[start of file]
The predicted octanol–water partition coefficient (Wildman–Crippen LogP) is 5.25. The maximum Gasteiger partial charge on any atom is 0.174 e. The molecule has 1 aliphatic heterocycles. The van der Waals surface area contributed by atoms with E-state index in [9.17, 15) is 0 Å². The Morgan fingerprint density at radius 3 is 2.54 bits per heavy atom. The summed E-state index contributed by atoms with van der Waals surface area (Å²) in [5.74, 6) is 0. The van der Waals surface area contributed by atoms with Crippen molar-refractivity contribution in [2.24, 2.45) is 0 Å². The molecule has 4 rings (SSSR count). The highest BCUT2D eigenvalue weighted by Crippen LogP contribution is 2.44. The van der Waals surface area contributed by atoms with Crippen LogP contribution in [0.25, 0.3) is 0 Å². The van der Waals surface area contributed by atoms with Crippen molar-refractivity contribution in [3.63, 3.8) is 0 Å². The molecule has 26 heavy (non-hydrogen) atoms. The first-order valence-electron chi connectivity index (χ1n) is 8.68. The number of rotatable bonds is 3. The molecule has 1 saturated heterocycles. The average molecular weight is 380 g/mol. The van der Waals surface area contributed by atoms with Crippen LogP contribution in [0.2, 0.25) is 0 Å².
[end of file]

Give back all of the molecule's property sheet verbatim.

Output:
The predicted octanol–water partition coefficient (Wildman–Crippen LogP) is 5.25. The maximum Gasteiger partial charge on any atom is 0.174 e. The molecule has 1 aliphatic heterocycles. The van der Waals surface area contributed by atoms with E-state index in [9.17, 15) is 0 Å². The Morgan fingerprint density at radius 3 is 2.54 bits per heavy atom. The summed E-state index contributed by atoms with van der Waals surface area (Å²) in [5.74, 6) is 0. The van der Waals surface area contributed by atoms with Crippen molar-refractivity contribution in [2.24, 2.45) is 0 Å². The molecule has 4 rings (SSSR count). The highest BCUT2D eigenvalue weighted by Crippen LogP contribution is 2.44. The van der Waals surface area contributed by atoms with Crippen LogP contribution in [0.25, 0.3) is 0 Å². The van der Waals surface area contributed by atoms with Crippen molar-refractivity contribution in [3.63, 3.8) is 0 Å². The molecule has 26 heavy (non-hydrogen) atoms. The first-order valence-electron chi connectivity index (χ1n) is 8.68. The number of rotatable bonds is 3. The molecule has 1 saturated heterocycles. The average molecular weight is 380 g/mol. The van der Waals surface area contributed by atoms with Crippen LogP contribution in [0.2, 0.25) is 0 Å².